1. List the four main settings in the novel. Provide a description for each setting and explain what each setting represents.
East Egg: Where the old money lives, the upper-class people who have inherited their wealth from the generations before them and therefore have not worked a day in their life. Mansions are isolated from others and very private in the East Egg town, much more spacious and fancy than West Egg.
West Egg: Where the new money lives, the middle-class to upper-class people who have worked their way up the class system to get to their economic standing.
Valley of Ashes: Where the lowest of the classes works in musty ash filled the atmosphere, an emptiness that is the Valley of Ashes in order to grasp on to the hope of achieving the American Dream. The Valley of Ashes is home to George and Myrtle Wilson, key characters in the story who despite Myrtle’s illusion of constantly transforming herself by wearing lavish upper-class dresses are both very poor. Halfway between East and West egg lies the valley needed to travel through when transporting between the two towns, therefore upper-class frequently are passing the poor, dirty peasants looking down upon them with pity.
New York: New York is the middle city in which Tom and Myrtle meet up to share a romantic love affair. Very vibrant and busy in the night with vintage cars rolling the streets and jazz music filling the city air, New York is very alive. New York later becomes a neutral place away from the drama unraveling at East and West Egg when Jordan, Nick, Tom, Gatsby, and Daisy all take refuge inside a hotel room to clear the air between Tom and Gatsby. New York is where Myrtle likes to get away from the poor and miserable Valley of Ashes to go shopping, visit her sister Catherine, and throw parties with her friends, to get away from the shame of being with George.
2. Select two of the settings above and discuss how these settings helped you understand the idea of illusion in this novel. Use quotes to support your idea.
“This is a valley of ashes – a fantastic farm where ashes grow like wheat into ridges and hills and grotesque gardens; where ashes take the forms of houses and chimneys and rising smoke and, finally, with a transcendent effort, of ash-grey men, who move dimly and already crumbling through the powdery air.” The valley of ashes shows illusion because of the fact that “ash grey men” wander the “fantastic farm” already crumbling because they are poor and lower class. houses coated in ash in the novel but the novel creates a fantasy-like wasteland with ridges and hills where ashes take forms of houses. Though they are shown as poor peasants slaving for the rest of their days, they have a far more interesting life than the upper class. Gatsby is shown to be wealthy and popularly known by many with “friends” visiting his rambunctious parties. Though he is shown as this legendary figure at the beginning of the novel, the illusion is uncovered and he is friendless with no family to love and care for him, this can be said about most people of East and West Egg, they’re careless and love of the citizens of the Valley of Ashes. Gatsby’s illusion relates to the valley of ashes because though they do not have Gatsby’s wealth they have something to wake up to every day, passion for a job, family, friends to lean on and hope for the American dream that they strive for. For example Myrtle, who tries desperately to create an illusion that she is part of the upper class by blending into the east egg crowd with her elegant dresses and through being in a relationship with Tom. By trying to escape the lower class status she makes the reader think of how ashaming and terrible living in the Valley of Ashes must be, when in fact she is shown to have several close friends and her sister Catherine to lean on. “Standing behind him, Michaelis saw with a shock that he was looking at the eyes of Doctor T.J Eckleburg, which had just emerged, pale and enormous, from the dissolving night.” This quote shows that Doctor TJ Eckleburg is a god like figure who looked over the valley of ashes because they are far more interesting and need more protection than west or east egg who are wealthy and have the money to thrive in life.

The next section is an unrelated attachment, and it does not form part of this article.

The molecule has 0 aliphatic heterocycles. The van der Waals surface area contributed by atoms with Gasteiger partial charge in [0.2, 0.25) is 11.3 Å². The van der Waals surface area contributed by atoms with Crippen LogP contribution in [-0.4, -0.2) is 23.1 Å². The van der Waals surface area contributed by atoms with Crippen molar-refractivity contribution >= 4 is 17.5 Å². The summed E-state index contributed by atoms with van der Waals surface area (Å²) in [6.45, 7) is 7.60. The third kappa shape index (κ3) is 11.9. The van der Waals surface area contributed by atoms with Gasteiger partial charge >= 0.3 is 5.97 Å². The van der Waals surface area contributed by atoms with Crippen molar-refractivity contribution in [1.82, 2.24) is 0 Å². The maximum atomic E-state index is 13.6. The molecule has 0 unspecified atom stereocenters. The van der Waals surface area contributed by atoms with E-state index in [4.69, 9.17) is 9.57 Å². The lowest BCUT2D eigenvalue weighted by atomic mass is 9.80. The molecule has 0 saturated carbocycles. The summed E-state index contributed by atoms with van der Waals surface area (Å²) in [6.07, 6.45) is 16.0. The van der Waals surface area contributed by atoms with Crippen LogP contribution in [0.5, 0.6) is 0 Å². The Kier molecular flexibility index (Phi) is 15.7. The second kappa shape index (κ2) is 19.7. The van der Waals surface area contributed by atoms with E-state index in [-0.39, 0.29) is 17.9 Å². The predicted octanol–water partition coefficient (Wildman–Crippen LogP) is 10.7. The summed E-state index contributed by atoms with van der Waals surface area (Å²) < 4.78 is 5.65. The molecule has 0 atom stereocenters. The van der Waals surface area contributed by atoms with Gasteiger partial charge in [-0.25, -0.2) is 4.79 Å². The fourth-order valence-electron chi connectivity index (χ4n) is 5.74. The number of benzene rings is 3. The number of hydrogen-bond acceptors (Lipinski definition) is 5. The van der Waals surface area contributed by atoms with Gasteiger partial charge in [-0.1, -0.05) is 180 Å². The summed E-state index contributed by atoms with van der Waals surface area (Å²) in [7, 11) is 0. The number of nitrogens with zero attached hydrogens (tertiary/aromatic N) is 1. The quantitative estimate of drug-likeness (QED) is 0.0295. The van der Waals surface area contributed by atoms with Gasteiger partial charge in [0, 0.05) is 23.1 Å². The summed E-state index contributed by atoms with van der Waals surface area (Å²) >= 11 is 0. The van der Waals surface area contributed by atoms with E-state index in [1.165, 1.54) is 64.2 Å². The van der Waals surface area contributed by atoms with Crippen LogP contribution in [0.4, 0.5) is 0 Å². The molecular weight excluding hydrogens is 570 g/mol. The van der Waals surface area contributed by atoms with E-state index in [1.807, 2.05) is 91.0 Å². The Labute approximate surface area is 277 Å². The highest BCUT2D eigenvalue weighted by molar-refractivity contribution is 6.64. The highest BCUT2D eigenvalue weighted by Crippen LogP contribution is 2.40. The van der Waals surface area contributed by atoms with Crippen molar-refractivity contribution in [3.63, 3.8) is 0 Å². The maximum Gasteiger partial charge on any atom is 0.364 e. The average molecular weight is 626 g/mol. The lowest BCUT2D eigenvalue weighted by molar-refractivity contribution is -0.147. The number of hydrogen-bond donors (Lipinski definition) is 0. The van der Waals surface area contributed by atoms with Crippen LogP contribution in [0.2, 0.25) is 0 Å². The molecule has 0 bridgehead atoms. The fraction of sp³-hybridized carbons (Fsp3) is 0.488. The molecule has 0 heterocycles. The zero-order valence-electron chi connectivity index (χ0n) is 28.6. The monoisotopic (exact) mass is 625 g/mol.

“Across the courtesy bay the white palaces of fashionable East Egg glittered along the water.” East egg shows illusion by showing the luxurious and desirable rich life fashionably glittered along the water, inhabited by “white palaces. White can be seen as being very empty and lifeless as a colour, uncovering the illusion that East Egg is that palaces are white, filled with kings, queens and princesses, all living their unfulfilled life, like the colour white. East egg is presented and described as a paradise that the characters inhibit through their eternal amounts of money, butlers surrounding them whilst awaiting their orders and not having to work a day in their life. They are shown to be the top of the food chain, bathing in their own money thus resulting in eternal happiness. Most people have not worked for their wealth (such as the Buchanans) and therefore haven’t achieved anything in life that the people of west egg and the valley of ashes have to be proud of the life they lived. Even in west egg, most people have achieved wealth illegally (such as Gatsby). After Myrtle’s death, there is a quote that shows just how empty the people of east egg are. “They weren’t happy… and yet they weren’t unhappy either.” The illusion of east egg having the most desirable life is broken because this quote shows that the people of east egg are so wealthy and self-indulgent that they lack any emotion or care for others because they are such empty people, with not many friends because of their money flaunting persona and perfect lives. All east egg characters portray the setting as being filled with very unkind and arrogant characters with little friends apart from their partner because of their arrogance. Another reason that breaks the illusion of east egg is the fact that they are poor on good human values like tolerance, respect and loyalty, as they are frequently showing infidelity by having affairs and being estranged from their lovers. At the beginning of chapter four Nick is noting down on an old timetable of “those who accepted Gatsby’s hospitality and paid him the subtle tribute of knowing nothing whatever about him.” Fitzgerald purposely has Nick list the guests of East and West egg because the guests of Gatsby’s party have their own traits hidden in their obscure surnames, from the leeches who suck , Hornbeams have horns and will stab your back, Voltaire’s are vultures who prey and tear you apart. These names are what the people of east egg comprises of, just savage animals, careless of others.